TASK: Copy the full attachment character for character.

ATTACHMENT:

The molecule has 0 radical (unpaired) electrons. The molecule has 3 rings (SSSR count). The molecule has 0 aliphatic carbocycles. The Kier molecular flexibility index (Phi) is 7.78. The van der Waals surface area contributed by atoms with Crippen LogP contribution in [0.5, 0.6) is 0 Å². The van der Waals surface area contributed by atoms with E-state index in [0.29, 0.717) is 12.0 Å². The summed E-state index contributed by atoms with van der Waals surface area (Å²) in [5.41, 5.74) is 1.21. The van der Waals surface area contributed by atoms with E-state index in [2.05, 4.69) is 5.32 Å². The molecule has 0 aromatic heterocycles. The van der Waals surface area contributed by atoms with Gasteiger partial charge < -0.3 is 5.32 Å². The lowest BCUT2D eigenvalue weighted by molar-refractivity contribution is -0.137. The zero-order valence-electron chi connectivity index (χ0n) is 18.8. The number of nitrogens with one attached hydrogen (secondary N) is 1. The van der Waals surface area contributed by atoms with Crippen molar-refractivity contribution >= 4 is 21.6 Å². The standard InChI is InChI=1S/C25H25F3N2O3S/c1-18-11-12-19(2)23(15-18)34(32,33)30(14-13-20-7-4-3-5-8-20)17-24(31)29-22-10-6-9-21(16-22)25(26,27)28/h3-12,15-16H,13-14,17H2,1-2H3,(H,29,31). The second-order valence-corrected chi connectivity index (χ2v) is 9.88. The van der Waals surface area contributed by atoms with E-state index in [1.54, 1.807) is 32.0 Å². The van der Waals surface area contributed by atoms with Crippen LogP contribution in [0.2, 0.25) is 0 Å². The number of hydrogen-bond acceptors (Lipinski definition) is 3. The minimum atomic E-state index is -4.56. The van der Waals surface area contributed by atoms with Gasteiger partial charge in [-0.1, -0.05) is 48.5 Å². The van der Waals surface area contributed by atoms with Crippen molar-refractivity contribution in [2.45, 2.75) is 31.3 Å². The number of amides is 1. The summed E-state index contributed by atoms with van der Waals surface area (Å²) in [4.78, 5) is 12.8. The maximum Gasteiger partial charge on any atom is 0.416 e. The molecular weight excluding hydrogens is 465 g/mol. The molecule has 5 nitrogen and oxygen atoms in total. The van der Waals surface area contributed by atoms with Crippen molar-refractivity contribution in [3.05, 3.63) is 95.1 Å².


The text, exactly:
The molecule has 0 radical (unpaired) electrons. The molecule has 3 rings (SSSR count). The molecule has 0 aliphatic carbocycles. The Kier molecular flexibility index (Phi) is 7.78. The van der Waals surface area contributed by atoms with Crippen LogP contribution in [0.5, 0.6) is 0 Å². The van der Waals surface area contributed by atoms with E-state index in [0.29, 0.717) is 12.0 Å². The summed E-state index contributed by atoms with van der Waals surface area (Å²) in [5.41, 5.74) is 1.21. The van der Waals surface area contributed by atoms with E-state index in [2.05, 4.69) is 5.32 Å². The molecule has 0 aromatic heterocycles. The van der Waals surface area contributed by atoms with Gasteiger partial charge < -0.3 is 5.32 Å². The lowest BCUT2D eigenvalue weighted by molar-refractivity contribution is -0.137. The zero-order valence-electron chi connectivity index (χ0n) is 18.8. The number of nitrogens with one attached hydrogen (secondary N) is 1. The van der Waals surface area contributed by atoms with Crippen molar-refractivity contribution >= 4 is 21.6 Å². The standard InChI is InChI=1S/C25H25F3N2O3S/c1-18-11-12-19(2)23(15-18)34(32,33)30(14-13-20-7-4-3-5-8-20)17-24(31)29-22-10-6-9-21(16-22)25(26,27)28/h3-12,15-16H,13-14,17H2,1-2H3,(H,29,31). The second-order valence-corrected chi connectivity index (χ2v) is 9.88. The van der Waals surface area contributed by atoms with E-state index in [1.54, 1.807) is 32.0 Å². The van der Waals surface area contributed by atoms with Crippen LogP contribution in [0.2, 0.25) is 0 Å². The number of hydrogen-bond acceptors (Lipinski definition) is 3. The minimum atomic E-state index is -4.56. The van der Waals surface area contributed by atoms with Gasteiger partial charge in [-0.1, -0.05) is 48.5 Å². The van der Waals surface area contributed by atoms with Crippen molar-refractivity contribution in [2.45, 2.75) is 31.3 Å². The number of amides is 1. The summed E-state index contributed by atoms with van der Waals surface area (Å²) in [4.78, 5) is 12.8. The maximum Gasteiger partial charge on any atom is 0.416 e. The molecular weight excluding hydrogens is 465 g/mol. The molecule has 5 nitrogen and oxygen atoms in total. The van der Waals surface area contributed by atoms with Crippen molar-refractivity contribution in [3.05, 3.63) is 95.1 Å².